Maine Public Radio’s “Maine Calling” recently aired a segment titled “Why is Maine so white?” It offered several historical explanations for why, when you travel this state, you rarely see people of color. That pattern does not, hold, though, in the Portland Public Schools – except in the faculty room. While 40 percent of Portland students are of color, less than 5 percent of Portland teachers are. Why should we care? We just want good teachers and principals, no matter their race, right?

Not so, according to the Fierce Girls of Lyman Moore Middle School. This group of girls of color hosted district and community leaders in a forum this December in which they shared an urgent plea: Give us teachers of color. One after another, they explained what it would mean to see someone who looked like them in front of the classroom, who spoke their home language, and who understood their culture. Research bears that out, showing that students of color achieve more when they have at least one teacher of color.

At first blush, this seems like any easy problem to fix in Portland. We have no shortage of refugees and asylum-seekers who were trained professionals – even teachers – in other countries, and many are engaged now in low-paying unskilled labor. It looks like a quick fix of matching supply to demand, but many barriers stand in the way. Foreign certifications, course credits, and test scores, for example, rarely transfer, putting experienced and aspiring teachers from abroad at square one.

Consider Adna and Jean (pseudonyms). Adna was in her final semester of veterinary school in Somalia when civil war erupted and she fled to the United States. After years working as a custodian in Portland Public Schools, she was recruited to become an educational technician. Department of Education officials, though, were “unable to evaluate” the official ledger with handwritten course names and grades that she had kept safe all these years since fleeing Mogadishu. While she was able to take the position, she is unable to claim the pay rate assigned to her true level of education.

Jean fled Rwanda more recently under threats to his life. He had served as a high-level accountant and also as a teacher at an elite high school. While waiting for working papers here, he volunteered in Portland schools, living at the YMCA and Skyping with his wife and children late at night on a communal computer. When Jean was snapped up to teach French by a Portland school, it took nearly a year of working with the DOE before the district could pay him a full salary.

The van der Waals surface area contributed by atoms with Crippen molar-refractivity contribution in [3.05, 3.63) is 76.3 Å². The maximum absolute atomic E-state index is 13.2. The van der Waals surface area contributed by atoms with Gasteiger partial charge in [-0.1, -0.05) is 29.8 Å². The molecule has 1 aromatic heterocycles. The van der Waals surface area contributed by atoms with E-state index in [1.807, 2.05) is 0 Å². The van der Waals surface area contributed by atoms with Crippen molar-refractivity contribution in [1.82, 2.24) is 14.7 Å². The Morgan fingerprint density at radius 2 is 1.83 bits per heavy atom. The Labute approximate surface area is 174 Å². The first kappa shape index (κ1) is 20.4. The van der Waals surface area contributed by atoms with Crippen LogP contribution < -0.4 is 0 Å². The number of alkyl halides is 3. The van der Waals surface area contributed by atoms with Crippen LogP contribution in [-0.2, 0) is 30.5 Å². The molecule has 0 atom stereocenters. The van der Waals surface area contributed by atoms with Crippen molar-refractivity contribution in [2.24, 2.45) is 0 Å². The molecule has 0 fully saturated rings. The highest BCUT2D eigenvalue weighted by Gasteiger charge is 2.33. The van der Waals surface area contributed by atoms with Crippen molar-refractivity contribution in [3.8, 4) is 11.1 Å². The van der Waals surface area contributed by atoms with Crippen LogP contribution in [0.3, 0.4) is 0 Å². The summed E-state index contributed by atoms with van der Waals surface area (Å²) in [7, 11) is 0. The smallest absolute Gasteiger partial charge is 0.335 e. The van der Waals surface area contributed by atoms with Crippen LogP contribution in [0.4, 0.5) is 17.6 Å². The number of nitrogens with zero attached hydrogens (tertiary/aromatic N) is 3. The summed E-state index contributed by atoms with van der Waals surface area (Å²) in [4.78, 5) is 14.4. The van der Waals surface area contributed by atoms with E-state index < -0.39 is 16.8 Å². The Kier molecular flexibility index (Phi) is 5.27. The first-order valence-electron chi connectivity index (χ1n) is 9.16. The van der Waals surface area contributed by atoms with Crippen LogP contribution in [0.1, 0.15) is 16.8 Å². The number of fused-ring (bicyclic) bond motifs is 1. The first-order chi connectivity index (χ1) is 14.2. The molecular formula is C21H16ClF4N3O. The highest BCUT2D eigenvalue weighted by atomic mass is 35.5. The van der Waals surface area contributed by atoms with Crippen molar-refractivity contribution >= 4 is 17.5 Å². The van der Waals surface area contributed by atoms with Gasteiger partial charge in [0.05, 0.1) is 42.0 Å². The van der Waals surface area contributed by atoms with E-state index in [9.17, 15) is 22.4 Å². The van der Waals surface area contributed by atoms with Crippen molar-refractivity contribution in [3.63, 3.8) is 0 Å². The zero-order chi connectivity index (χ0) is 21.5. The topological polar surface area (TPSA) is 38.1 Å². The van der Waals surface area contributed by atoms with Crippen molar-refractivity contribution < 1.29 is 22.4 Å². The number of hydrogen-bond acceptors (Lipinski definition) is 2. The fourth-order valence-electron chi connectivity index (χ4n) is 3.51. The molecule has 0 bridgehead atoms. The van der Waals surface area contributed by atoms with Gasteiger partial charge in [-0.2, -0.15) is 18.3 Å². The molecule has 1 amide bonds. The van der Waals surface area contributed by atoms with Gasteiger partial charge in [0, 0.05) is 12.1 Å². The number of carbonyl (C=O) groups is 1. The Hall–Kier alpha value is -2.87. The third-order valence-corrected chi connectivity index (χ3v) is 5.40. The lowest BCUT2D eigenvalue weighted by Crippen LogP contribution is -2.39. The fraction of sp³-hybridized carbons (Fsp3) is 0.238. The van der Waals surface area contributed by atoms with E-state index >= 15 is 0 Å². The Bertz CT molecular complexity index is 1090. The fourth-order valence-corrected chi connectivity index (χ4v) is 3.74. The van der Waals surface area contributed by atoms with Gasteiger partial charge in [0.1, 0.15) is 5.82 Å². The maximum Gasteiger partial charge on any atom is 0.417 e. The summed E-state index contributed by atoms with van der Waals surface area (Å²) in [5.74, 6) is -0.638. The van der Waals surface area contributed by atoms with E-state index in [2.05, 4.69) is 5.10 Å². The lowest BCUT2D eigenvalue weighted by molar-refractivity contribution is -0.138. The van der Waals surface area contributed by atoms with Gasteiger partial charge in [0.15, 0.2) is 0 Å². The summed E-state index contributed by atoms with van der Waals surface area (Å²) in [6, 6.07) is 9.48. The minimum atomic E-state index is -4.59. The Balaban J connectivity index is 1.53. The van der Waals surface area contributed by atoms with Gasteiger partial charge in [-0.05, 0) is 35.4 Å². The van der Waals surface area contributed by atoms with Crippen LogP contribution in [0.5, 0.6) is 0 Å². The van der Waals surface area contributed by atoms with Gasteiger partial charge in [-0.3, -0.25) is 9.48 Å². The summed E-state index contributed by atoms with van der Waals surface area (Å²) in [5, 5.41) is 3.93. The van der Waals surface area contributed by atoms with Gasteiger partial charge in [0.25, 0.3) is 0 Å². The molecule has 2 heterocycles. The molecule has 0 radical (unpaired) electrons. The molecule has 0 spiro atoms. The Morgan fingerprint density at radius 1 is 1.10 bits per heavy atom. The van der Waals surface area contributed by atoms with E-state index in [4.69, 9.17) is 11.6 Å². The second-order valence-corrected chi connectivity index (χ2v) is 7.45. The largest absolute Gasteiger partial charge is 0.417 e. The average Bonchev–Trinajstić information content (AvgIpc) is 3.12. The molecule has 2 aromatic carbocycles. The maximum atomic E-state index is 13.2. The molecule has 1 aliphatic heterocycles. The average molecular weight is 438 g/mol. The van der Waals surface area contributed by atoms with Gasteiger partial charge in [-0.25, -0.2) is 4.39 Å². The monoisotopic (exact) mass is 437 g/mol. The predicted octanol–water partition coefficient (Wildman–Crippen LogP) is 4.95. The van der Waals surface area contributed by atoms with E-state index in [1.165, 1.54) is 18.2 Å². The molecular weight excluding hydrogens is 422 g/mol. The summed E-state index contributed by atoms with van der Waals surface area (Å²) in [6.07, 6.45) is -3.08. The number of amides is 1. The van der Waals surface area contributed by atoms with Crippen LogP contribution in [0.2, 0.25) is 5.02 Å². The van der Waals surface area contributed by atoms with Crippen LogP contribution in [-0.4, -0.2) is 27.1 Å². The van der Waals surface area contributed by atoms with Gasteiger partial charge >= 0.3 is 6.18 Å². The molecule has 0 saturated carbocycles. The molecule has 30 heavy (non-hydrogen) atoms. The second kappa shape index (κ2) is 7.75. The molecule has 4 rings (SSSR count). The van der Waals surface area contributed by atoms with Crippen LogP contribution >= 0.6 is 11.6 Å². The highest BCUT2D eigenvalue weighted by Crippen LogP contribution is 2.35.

These stories demonstrate that granting the Fierce Girls’ wish will not be easy. There are some concrete steps, though, that we can take to connect underemployed Portlanders of color with teaching placements that will change kids’ lives for the better. Portland Public Schools has undertaken a number of initiatives aimed at increasing diversity in hiring. It released a recruitment video targeting candidates of color and a diversity hiring toolkit to guide its administrators. It also launched Teach Portland, a grow-your-own program providing initial certification coursework and internships to immigrant students and adults interested in a career in teaching, and Education Academy, a free program to certify new Mainers for entry-level educational technician positions. At the state level, the Legislature and Department of Education could collaborate to create an alternate pathway for certification for multilingual new Mainers, just like other states have for areas of critical need such as science and math.

In Portland, we have a critical need to provide children with teachers who look, talk, and worship like them; who have shared life experiences. We also need employment for immigrants that harnesses their skills and grows our economy instead of weighing it down. If we can connect those dots, all Mainers will benefit. A rich, diverse community and economy will shift the question from “Why is Maine so white?” to “Why is Maine a role model for other states?”


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